Sexual assault convictions can lead to very harsh punishments. Therefore, you are going to want an attorney with experience representing you in your case. Also, there are many men and women that are falsely accused of sex crimes nationwide. If you find yourself in this situation, contact John L. Calcagni today, don’t trust your case and future to just any criminal defense attorney. We will help you determine the best defense in your case and give you all of your options.
Sexual Assault Offenses
There are two types of sexual assault offenses in Massachusetts, rape, and indecent assault and battery. The difference in these charges are the circumstances involved in the case. Also, the penalties that these crimes carry include extensive jail time.
Massachusetts defines rape as sexual intercourse or “unnatural sexual intercourse” against the victim’s will. Massachusetts defines sexual intercourse as the penetration of the female genitalia by the male genitalia, no matter how slight. “Unnatural sexual intercourse” covers pretty much every other sexual act. To prove rape, Massachusetts must establish that defendant used force and did not have consent. The maximum punishment for rape in Massachusetts is twenty years in prison and substantial fines.
Rape With a Firearm
Massachusetts also has a statute for rape by force. This crime includes any rape in which the defendant uses a gun. The more serious nature of this crime means that the prison sentences are longer. There is a mandatory minimum sentence of five years in prison for rape with a firearm. Also, the defendant could face up to twenty years in jail.
Indecent Assault and Battery
Massachusetts defines indecent assault and battery as any sexual contact other than penetration without consent. An example could be touching someone’s private parts without their consent. This charge results from intentional and unjustifiable contact with a person’s breasts, thighs, genitals as well as buttocks. This charge only applies to a victim that is over 14 years of age. The penalty for indecent assault and battery conviction in Massachusetts is up to five years in prison. Also, subsequent offenses increase the length of the prison sentence.
The age of consent in Massachusetts is 16. Therefore, anyone who is between the ages of 14 and 16 is legally unable to give consent for sexual intercourse. Also, Massachusetts does not have a close-in-age exemption, also known as a “Romeo and Juliet” law that protects two individuals under the legal age of consent from prosecution. Unlike most other states the defendant in a statutory rape case does not have to be over the age of 18. The maximum punishment for a statutory rape conviction varies depending on the circumstances.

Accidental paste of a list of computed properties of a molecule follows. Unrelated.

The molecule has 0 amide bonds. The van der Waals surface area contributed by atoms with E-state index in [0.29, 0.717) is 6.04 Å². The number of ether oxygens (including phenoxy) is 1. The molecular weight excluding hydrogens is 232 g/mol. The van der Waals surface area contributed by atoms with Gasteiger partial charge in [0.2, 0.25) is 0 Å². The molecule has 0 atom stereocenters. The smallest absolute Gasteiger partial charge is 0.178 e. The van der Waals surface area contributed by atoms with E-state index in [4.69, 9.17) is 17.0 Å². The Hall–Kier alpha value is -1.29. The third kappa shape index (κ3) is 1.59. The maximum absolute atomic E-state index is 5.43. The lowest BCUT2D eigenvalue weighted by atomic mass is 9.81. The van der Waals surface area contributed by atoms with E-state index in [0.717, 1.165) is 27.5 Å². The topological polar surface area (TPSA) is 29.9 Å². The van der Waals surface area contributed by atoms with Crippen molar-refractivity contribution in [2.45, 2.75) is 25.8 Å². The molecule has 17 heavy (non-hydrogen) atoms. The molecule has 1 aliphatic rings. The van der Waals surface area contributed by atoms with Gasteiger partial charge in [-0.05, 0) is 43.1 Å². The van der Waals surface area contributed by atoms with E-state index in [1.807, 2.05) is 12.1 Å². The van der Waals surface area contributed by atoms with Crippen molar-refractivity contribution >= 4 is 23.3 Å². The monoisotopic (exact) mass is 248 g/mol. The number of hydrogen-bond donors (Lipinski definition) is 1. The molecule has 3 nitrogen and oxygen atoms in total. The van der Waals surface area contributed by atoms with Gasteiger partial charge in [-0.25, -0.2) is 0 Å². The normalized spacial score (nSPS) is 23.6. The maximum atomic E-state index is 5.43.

There are different charges for child molestation in Massachusetts. Obviously, the charges depend on the severity of the crime.
Indecent Assault and Battery of a Child
Indecent sexual assault includes any sexual contact of a minor under the age of 14 years old. The maximum penalty for the first offense is ten years in prison. A subsequent offense could increase the prison sentence to life.
Rape of a Child
Anyone who has sexual intercourse with a child under the age of 16 will receive rape of a child charges. Additionally, if the crime includes the use or threat of force, there are additional charges. Force doesn’t just apply to physical contact; it also applies to the threat of bodily injury. The maximum penalty for a conviction is life in prison.
Indecent Solicitation of a Child
Indecent solicitation of a child is when an adult knowingly solicits a minor under the age of 18. Also, if the defendant solicits a person because they believe they are under the age of 18, they could receive an indecent solicitation of a child charges. The purpose of the solicitation must be prostitution or sexual contact. Solicitation means to authorize, command, urge, request, incite, or advise another to perform an act. This can occur over the phone, in writing, on the internet, or through any other means.
Other Sexual Offenses
Massachusetts has unusual laws when it comes to indecent exposure. All types of disorderly conduct are lumped together under one statute. Massachusetts courts define indecent exposure as an intentional act of lewd exposure, offensive to one or more persons. Examples include but are not limited to public nudity, urination, and committing sex acts in public. There is also a more serious charge known as “open and gross lewdness.” The penalty for indecent exposure is up to six months in jail and a $200 fine.
Child pornography is any material that depicts underage children in a sexually explicit way. The material can include photographs, film, pictures, videos, or any other type of media. Depending on the involvement of the defendant there’s a different child pornography charges.
Possession of Child Pornography
Anyone caught possessing or purchasing any of the above material will face possession of child pornography charges. The penalty for a possession of child pornography conviction is up to five years in prison and a fine of $10,000. A second conviction or third conviction will lead to a longer jail sentence.
Distribution or Production of Child Pornography
Sharing child pornography in any way is considered distribution of child pornography. Sharing pornographic material by mail, the internet, or in person results in the charge of distribution of child pornography.
The laws define producing as publishing, directing, issuing, manufacturing, or advertising any sexually explicit material involving a child. Also, altering or copying any material could be considered production. These crimes are punishable by up to fifteen years in prison and a fine of $5,000.